i.) Holwell was one of the first into the room. His account clearly states that the crowd who were being aggressively herded inside at gunpoint pushed him forward. He did indeed comment that had they known the internal dimensions of the room, 'we should at all events have rushed upon the guard, and been, as the lesser evil, by our own choice cut to pieces.' The crucial word here is 'we', which implied the crowd as a whole. The great majority of the people were civilians or militia and in total ignorance of the size of the cell, which served as a military lock-up. These militia or non-combatants were, in all likelihood, the ones that surged forward in order to get away from the surly looking troops advancing upon them. This rush of people pushed Holwell and his associates into the room.
Throughout history tens of millions of ordinary people have been herded to their certain deaths at gunpoint, without any resistance - it is a common phenomenon. Millions of Jews were murdered in World War II with quite meagre opposition, considering the scale of the tragedy. There exists sad footage of groups of Jewish men actually running to line up along the edge of pits to be gunned down and similar footage exists of Japanese soldiers pushing Chinese civilians into pits and burying them alive. Why should exhausted and disarmed Europeans of the 18th century have acted any differently from Europeans of the 20th century, who were similarly packed into crowded gas chambers? Human psychology is a strange thing. History is littered with instances where a determined crowd could have escaped certain death by simply rushing their guards or instantaneously fleeing as a single body - yet rarely has it happened. Without weapons or organisation and under armed authority, a tiny armed minority has always easily controlled demoralised groups of people.
2. There are certain doubts about Holwell's good character, as Clive in a letter dated January 1757, stated, 'Nothing but the want of a boat prevented [Holwell's] escape and flight with the rest.' He was a self-serving and unscrupulous individual whose statements must be treated with caution.
ii.) It is strange how some Indian writers have produced Sir Robert Clive, their great bugbear, as a character reference! Sir Robert Clive was notorious for his mood swings and not everything he uttered can be taken at face value. Many would like to claim that Holwell was a cowardly individual, but the evidence is very much to the contrary as we often read independent accounts of him being in the thick of the action during the siege. Holwell is sometimes depicted as a man with a political and racial grudge against Indians, which prompted him to lie and exaggerate in his account of the Black Hole - however all the evidence is very much to the contrary.
Holwell often proved to be fair minded and honourable. For example, on the 2nd June 1760, 'in interests of justice and mercy' he brought before the Council in Calcutta the following case of flogging, during which he is quoted as saying:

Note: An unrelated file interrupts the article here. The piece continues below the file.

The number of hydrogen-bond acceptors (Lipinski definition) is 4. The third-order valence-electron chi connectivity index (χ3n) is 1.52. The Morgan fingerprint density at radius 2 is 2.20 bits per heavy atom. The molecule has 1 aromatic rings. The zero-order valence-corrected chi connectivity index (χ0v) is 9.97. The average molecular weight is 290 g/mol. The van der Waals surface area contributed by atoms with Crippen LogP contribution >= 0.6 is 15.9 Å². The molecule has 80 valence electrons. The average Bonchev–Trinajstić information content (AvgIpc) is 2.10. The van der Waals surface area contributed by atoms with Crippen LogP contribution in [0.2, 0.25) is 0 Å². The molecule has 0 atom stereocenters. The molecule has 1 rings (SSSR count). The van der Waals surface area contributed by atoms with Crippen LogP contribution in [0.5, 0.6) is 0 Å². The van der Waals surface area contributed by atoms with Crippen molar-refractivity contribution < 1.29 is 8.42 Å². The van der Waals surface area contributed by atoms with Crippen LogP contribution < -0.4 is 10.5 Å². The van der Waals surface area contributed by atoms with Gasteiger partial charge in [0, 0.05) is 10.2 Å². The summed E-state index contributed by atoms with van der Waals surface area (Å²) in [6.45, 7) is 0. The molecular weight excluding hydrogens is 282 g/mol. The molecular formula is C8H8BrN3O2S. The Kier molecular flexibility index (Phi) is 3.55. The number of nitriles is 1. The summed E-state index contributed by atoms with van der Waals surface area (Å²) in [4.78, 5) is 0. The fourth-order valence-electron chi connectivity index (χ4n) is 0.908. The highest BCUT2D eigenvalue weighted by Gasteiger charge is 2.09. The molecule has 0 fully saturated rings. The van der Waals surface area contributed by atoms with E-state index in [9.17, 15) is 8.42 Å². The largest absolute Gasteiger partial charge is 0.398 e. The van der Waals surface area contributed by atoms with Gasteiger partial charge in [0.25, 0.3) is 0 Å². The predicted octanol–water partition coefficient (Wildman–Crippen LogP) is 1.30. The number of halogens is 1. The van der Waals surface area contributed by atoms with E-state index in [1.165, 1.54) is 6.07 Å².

'Mr Barton [the accused], laying in wait seized Benautrom Chattojee opposite to the door of Council, and with the assistance of his bearers and two peons, tied his hands and feet, swung him upon a bamboo like a hog, carried him to his own house, there with his own hands beat him in the most cruel manner, almost to the deprivation of his life, endeavoured to force beef into his mouth, to the irreparable loss of his Brahman’s caste; and all this without giving ear to, or suffering the man to speak in his own defence to him.' The above statement clearly shows much sympathy with the sufferings of the aggrieved servant, and the very fact that he brought the matter before Calcutta's highest governing body speaks volumes about the man's true character and attitude towards Indians. John Zephaniah Holwell was the first Englishman to promote the idea of Hinduism as a religion and a nationality, and of it being rich in philosophy. These published thoughts were quite revolutionary as Europeans had previously described the religion largely in scathing terms: it had formerly been a 'detestable religion' with 'mad and foppish rites and ceremonies' with 'wicked sacrifices and impious costumes'. Holwell, in the most eloquent and learned detail, challenged such attitudes and published his researches in: Interesting Historical Events, relating to the Provinces of Bengal and the Empire of Indostan. . . As also the Mythology and Cosmogony, Fasts and Festivals of the Gentoos, followers of the Shastah, and a Dissertation on the Metempsychosis, commonly, though erroneously, called the Pythagorean doctrine, in which Englishmen were asked not to apply their own rigorous standards to the Indians, and rather to let the Indians be guided by their own inspiration and genius. I conclude that Holwell was a rather enlightened character for his times and not the type of individual to spin a complicated web of lies for petty gain.
3.Raymond, a chronicler of late 18th century Bengal, wrote 'Not a word here of those English shut up in the Black Hole…. This much is certain, that this event… is not known in Bengal; and even in Calcutta it is ignored by every man.'
iii.) After such a heinous experience it is a wonder that any of the survivors staid in India at all! In the years after the event, the white inhabitants of Calcutta were either newcomers or returnees who had lived with the subsequent shame of having left their countrymen to such a horrendous fate.